nothing but A.A. literature and other reading in keeping
with the program.
physical therapy used is the most modern known to medical
science. Doctors as well as priests are essential on the
road to recovery.
may have no visitors except members of A.A. who are welcome
from 9 A.M. till 9 P.M. The conversation is turned to alcoholism
and its problems. Every evening a member of A.A. comes to
conduct a brief meeting for patients.
essential element of Rosary Hall is its coffee bar, open
all the time. There is also a kitchen and an icebox well
stocked with food. Main items are milk and citrus juice,
for the alcoholic is frequently an undernourished person.
The patients are encouraged to eat at will.
Hall's program has restored many alcoholics to useful and
happy lives. It is essentially a spiritual program, demanding
humility and constant prayer for God's help. Charity is
involved, too, because A.A.'s, once they stop drinking,
devote much of their time to helping others who are in the
plight from which they were rescued.
Rosary Hall, all the rooms but one are for more than one
patient, because it is not good for an A.A., usually, to
be alone. There is one private room for difficult cases
in the worst stages. Sister Ignatia calls it the "defrosting
all was fitted out by A.A.'s. As soon as the project was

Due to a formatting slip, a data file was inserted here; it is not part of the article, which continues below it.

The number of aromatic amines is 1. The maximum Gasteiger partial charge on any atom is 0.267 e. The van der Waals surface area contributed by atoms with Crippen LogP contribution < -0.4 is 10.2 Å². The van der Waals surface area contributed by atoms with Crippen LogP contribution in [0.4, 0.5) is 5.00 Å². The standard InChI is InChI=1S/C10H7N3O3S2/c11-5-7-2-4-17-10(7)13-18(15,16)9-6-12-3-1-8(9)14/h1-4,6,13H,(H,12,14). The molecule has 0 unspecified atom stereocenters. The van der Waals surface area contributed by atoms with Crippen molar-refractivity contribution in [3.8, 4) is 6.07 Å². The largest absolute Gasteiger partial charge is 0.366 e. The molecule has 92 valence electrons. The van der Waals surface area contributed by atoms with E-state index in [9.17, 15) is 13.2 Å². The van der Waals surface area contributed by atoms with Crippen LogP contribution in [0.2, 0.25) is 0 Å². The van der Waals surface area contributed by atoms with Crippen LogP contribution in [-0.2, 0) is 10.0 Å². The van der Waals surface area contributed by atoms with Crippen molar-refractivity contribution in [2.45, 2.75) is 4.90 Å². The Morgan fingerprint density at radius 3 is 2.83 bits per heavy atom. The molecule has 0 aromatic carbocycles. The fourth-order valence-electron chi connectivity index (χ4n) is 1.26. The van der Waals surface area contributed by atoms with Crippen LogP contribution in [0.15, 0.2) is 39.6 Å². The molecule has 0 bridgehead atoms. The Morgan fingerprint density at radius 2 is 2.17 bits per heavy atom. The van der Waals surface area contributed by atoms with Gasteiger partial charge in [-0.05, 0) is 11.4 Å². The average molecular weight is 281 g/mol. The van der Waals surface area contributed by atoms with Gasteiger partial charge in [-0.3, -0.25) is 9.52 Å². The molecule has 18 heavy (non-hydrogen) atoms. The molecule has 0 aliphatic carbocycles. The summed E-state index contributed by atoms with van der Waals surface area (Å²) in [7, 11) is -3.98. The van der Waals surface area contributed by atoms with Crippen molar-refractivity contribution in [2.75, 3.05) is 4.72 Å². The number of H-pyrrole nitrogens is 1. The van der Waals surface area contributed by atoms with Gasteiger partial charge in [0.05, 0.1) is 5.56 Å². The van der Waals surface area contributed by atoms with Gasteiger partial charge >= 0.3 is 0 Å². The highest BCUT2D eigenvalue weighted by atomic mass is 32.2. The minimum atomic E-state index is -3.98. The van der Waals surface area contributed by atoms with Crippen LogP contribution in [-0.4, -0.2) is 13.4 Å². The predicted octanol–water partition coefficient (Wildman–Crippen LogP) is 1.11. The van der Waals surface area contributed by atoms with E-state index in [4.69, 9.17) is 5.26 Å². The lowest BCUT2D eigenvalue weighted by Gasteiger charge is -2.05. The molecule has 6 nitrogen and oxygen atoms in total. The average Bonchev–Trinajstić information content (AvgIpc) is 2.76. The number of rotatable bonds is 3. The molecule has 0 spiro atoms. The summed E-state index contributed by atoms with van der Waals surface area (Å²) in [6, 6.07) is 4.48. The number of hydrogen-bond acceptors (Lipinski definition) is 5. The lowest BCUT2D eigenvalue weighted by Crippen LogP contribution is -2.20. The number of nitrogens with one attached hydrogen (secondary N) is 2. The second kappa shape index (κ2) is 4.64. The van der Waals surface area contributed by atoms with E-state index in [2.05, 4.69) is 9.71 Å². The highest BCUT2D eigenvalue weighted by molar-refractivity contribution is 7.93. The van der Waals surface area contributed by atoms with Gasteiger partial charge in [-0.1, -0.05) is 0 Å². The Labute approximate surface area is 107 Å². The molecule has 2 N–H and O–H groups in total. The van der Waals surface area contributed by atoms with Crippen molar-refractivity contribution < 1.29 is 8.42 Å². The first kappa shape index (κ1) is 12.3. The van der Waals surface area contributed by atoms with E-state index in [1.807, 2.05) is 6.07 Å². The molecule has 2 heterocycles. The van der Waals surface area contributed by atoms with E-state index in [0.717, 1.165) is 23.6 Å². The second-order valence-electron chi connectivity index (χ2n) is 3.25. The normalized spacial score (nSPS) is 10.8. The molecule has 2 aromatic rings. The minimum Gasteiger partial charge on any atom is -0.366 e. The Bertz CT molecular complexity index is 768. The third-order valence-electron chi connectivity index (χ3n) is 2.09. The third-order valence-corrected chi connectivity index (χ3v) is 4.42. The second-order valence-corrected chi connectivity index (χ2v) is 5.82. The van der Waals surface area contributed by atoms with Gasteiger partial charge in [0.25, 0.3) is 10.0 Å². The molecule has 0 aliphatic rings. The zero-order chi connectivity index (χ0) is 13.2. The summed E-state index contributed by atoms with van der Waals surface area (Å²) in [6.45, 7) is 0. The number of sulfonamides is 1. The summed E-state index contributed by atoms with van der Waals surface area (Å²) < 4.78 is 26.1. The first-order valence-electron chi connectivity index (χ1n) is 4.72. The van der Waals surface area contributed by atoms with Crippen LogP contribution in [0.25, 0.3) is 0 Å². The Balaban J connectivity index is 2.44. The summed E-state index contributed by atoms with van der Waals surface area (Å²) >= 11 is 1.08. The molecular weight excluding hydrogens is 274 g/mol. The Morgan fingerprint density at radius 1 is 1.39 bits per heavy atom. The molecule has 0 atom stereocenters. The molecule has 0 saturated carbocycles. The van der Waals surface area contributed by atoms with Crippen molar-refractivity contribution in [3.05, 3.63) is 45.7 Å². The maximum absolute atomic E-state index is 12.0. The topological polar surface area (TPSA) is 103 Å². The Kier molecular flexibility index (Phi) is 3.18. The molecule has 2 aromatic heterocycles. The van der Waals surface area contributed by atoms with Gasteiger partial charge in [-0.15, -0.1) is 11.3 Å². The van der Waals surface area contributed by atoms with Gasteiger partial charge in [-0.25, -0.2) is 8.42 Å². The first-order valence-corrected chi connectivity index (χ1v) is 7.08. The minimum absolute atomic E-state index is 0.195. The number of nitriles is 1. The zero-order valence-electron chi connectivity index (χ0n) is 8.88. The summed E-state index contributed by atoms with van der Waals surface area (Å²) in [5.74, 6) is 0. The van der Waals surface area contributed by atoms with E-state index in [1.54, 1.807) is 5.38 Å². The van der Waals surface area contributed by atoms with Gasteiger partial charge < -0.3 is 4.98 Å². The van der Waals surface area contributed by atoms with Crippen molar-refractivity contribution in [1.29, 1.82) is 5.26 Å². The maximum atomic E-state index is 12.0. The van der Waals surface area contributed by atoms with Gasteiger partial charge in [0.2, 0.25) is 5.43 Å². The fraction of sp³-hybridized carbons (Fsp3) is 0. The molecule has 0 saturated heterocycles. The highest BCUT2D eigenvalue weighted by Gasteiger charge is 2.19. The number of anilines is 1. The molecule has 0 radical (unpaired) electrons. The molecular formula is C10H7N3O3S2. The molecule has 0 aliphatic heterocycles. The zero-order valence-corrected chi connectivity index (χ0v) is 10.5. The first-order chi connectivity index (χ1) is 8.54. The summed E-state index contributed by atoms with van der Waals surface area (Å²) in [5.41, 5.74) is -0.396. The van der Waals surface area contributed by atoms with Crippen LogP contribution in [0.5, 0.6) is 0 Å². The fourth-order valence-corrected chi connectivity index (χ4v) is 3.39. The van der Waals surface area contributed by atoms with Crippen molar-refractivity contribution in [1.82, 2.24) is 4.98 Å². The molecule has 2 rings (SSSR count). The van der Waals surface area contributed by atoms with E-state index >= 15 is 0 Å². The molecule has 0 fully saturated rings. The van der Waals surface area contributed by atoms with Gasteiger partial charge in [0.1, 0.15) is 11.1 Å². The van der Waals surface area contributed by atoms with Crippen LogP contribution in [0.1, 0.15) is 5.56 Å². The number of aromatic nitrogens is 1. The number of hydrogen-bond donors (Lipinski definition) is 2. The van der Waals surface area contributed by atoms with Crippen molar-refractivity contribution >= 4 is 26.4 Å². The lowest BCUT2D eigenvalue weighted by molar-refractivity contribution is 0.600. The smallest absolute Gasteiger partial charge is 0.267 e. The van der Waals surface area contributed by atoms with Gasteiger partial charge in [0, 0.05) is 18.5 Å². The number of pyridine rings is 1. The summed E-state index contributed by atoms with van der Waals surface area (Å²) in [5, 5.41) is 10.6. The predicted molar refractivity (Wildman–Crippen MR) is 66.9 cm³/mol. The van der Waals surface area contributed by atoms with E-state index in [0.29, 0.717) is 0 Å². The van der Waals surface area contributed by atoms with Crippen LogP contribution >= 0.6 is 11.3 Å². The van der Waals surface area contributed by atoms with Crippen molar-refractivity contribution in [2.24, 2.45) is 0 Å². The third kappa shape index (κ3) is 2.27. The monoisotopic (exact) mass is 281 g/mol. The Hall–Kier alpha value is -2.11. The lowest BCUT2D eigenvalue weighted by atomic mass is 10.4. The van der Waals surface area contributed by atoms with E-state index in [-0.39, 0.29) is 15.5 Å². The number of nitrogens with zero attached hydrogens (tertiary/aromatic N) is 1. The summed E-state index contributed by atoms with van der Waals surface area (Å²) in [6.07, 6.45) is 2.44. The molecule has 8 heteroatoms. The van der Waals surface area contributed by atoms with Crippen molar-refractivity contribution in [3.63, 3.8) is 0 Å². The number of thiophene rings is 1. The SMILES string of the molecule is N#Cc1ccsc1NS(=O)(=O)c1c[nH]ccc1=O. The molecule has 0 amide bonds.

initiated they swarmed in and took the details out of Sister
Ignatia's hands. "Just let us worry about that,"
became the repeated injunction to her.
with all kinds of occupations volunteered their services.
Catholics, Protestants, and Jews -- they all sent money
or contributed labor. Sometimes they broke down s they recalled
their own decline and how Sister Ignatia and others had
helped them out.
businessman who dropped in conferred with other A.A.'s and
then departed to arrange for some furnishings. Sister Ignatia
inquired anxiously whether he had quoted a price. She lifted
her hands helplessly when told: "There is no price.
He's donating everything."
that, all sister cold say was: "Well that's the A.A.
for you. They're all like that. And their relatives and
friends are like that. Really, I haven't anything to do
with all t his. It's Our Lady and the A.A.'s who are doing
Ignatia is a very shy woman, frail, almost transparent.
Yet she is firm and resolute, and energetic to the point
where twenty-four hours is a short day. Her much sought
after anonymity was shattered early in 1954, when she was
awarded the Catherine of Siena Medal by the theta Pi Alpha
Sorority of National Catholic Women's Colleges. She was
honored for "outstanding achievement in one of our
major problems affecting our country today -- alcoholism."
The medal is given annually to a Catholic woman who has
made a distinctive contribution to Catholic life in the
Ignatia has certainly done that -- and for years. She won't
talk much about it, but her Rosary Hall project is a means
of conversions for the many non-Catholic who enter its portals.
It also resulted in many lapsed Catholics returning to the
Sacraments after years of negligence. Many invalid marriages
have been righted and, as a result, entire families have
entered the Church.
Hall also offers its services for the many harmed by alcoholics.
A very alert and thriving group of women composed of wives
and relatives of members of Alcoholics Anonymous meet each
week to discuss their problems. The objective is the rebuilding
of their marriages and the re-christianizing of their homes
and families. It has resulted in an unusually intelligent
approach to the solution of the problems. The women pool